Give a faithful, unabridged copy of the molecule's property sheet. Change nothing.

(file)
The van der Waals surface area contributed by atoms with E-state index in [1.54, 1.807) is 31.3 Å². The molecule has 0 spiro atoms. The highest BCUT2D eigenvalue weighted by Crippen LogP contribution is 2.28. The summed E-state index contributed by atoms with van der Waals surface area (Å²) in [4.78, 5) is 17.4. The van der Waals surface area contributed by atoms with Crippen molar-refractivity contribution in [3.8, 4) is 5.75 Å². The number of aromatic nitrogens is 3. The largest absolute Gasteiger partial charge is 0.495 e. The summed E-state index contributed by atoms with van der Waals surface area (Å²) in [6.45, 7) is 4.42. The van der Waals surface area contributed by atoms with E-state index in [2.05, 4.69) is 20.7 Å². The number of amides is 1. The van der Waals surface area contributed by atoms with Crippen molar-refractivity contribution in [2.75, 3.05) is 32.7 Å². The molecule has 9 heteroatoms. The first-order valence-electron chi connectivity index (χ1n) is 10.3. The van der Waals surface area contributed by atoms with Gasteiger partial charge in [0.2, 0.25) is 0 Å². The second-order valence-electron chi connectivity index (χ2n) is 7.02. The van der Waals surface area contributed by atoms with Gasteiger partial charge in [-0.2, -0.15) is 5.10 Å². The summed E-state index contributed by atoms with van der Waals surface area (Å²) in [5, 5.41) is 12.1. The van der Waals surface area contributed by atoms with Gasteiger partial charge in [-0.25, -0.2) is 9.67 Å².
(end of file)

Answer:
The van der Waals surface area contributed by atoms with E-state index in [1.54, 1.807) is 31.3 Å². The molecule has 0 spiro atoms. The highest BCUT2D eigenvalue weighted by Crippen LogP contribution is 2.28. The summed E-state index contributed by atoms with van der Waals surface area (Å²) in [4.78, 5) is 17.4. The van der Waals surface area contributed by atoms with Crippen molar-refractivity contribution in [3.8, 4) is 5.75 Å². The number of aromatic nitrogens is 3. The largest absolute Gasteiger partial charge is 0.495 e. The summed E-state index contributed by atoms with van der Waals surface area (Å²) in [6.45, 7) is 4.42. The van der Waals surface area contributed by atoms with E-state index in [2.05, 4.69) is 20.7 Å². The number of amides is 1. The van der Waals surface area contributed by atoms with Crippen molar-refractivity contribution in [2.75, 3.05) is 32.7 Å². The molecule has 9 heteroatoms. The first-order valence-electron chi connectivity index (χ1n) is 10.3. The van der Waals surface area contributed by atoms with Gasteiger partial charge in [0.2, 0.25) is 0 Å². The second-order valence-electron chi connectivity index (χ2n) is 7.02. The van der Waals surface area contributed by atoms with Gasteiger partial charge in [-0.2, -0.15) is 5.10 Å². The summed E-state index contributed by atoms with van der Waals surface area (Å²) in [5, 5.41) is 12.1. The van der Waals surface area contributed by atoms with Gasteiger partial charge in [-0.25, -0.2) is 9.67 Å².